Toby Simpson, co-founder, and CTO of Fetch (fetch.ai) delivers an informative, detailed overview of the future of data in the digital world, and how artificial intelligence is pushing innovation forward in a collaborative way. Simpson brings over 30 years experience in software development with ten as CTO across three companies to Fetch’s management team. He is a seasoned software developer and manager and has developed and built multiple highly successful computer games for various platforms. Simpson was an original developer at the established AI company, DeepMind, that was notably acquired by Google in 2014. And as the CTO of Ososim, he developed and designed a simulation engine capable of delivering collaborative learning experiences for the corporate market. At Fetch, Simpson utilizes his knowledge of software complexity and decentralized problem solving to design the next generation of advanced economic software agents as well as the environments in which they exist and prosper. Pairing digital intelligence with cryptoeconomics, Simpson seeks to build a more balanced and efficient future economy for everyone to contribute to.
Simpson discusses his passion for virtual environments, advanced machine learning, and AI, as he recounts memories from his early background that stimulated the birth of Fetch. He explains the concept of autonomous economic agents, which are adaptive, independent programs that can work for the individual, for an entity, or themselves for any reason they’re tasked. Fetch is a distributed network that is made up of nodes that essentially act as a service and directory for these autonomous economic agents. Fetch is the world’s first truly intelligent ledger as it allows data to act autonomously. Via machine learning and AI technology, the Fetch platform can enable data to work in a cooperative manner and thus solve problems immediately and deliver results to the user.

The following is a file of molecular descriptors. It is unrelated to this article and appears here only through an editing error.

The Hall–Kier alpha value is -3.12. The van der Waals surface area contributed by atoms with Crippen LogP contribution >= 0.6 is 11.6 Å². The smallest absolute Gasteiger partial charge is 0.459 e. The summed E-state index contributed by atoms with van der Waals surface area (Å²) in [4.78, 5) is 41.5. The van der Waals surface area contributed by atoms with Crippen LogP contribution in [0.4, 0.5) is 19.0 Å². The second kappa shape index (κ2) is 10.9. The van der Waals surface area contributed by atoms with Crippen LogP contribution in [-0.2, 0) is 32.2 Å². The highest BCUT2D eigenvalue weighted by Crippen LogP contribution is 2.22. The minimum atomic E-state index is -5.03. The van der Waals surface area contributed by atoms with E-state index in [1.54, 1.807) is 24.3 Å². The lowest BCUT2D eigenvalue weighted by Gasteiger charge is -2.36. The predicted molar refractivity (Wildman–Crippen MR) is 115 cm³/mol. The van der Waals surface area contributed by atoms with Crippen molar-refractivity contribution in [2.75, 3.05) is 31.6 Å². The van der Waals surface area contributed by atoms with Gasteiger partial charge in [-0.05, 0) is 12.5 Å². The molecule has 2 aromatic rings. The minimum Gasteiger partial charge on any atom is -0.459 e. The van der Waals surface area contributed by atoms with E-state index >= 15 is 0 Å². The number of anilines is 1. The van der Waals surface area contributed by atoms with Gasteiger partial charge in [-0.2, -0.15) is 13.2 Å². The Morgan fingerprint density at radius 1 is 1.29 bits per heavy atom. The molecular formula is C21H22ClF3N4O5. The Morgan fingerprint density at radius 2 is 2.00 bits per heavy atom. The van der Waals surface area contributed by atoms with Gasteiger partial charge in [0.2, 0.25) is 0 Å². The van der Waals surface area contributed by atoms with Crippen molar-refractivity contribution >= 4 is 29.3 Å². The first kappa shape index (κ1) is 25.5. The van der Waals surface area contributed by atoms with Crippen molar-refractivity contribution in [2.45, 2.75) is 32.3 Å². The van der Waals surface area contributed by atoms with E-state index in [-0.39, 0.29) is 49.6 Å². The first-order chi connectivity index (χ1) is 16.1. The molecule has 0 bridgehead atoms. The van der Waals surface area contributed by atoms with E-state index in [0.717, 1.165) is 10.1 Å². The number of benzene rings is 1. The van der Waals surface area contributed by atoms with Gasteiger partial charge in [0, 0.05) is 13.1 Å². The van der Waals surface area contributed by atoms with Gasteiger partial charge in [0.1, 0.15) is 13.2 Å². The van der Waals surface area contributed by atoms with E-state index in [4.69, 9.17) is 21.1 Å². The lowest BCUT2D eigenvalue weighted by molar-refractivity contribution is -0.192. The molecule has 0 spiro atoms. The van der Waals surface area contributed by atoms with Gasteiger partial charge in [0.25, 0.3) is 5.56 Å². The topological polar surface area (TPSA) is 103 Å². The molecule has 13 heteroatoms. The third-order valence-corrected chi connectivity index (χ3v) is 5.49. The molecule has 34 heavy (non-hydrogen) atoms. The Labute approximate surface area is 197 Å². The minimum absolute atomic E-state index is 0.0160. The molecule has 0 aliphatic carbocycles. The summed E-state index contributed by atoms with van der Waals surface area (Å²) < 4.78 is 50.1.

The data expert describes how Fetch is a decentralized digital world in which all useful and pertinent economic activity takes place. The digital entities (autonomous economic agents) can freely transact and coordinate tasks independently of human intervention and can thus represent themselves, individuals, or devices and services. He expounds upon the particular elements of the Fetch platform, such as the open economic framework. As Simpson explains, the digital world in which agents live is called the open economic framework. He describes this world as the ultimate value exchange dating agency of sorts in which each agent sees a space-optimized in real-time solely for them. And Simpson states that the open economic framework is their gateway to the digital world; it provides the senses for the agents, offering them the opportunity to see, explore, transact, and receive other information about what is going on in its digital world. Further, Simpson elaborates on the platform’s smart ledger, which is a next-generation type of learning ledger that can provide a collective intelligence to support agents’ individual intelligences, such as market intelligence, etc.
Simpson outlines some of the specific areas of industry in which the Fetch platform can offer incredible support and assistance, such as transportation, supply chain management, and hospitality. He discusses their corporate partnerships and the future expectations for Fetch. Simpson provides details on their successful private testnet that is currently working with over 100 nodes, that they are using to build real applications. And Simpson discusses their use cases and his future expectations for economic opportunities to exchange value. Additionally, Simpson enthusiastically details their market and how the Fetch platform can facilitate many individuals, entities, and businesses globally.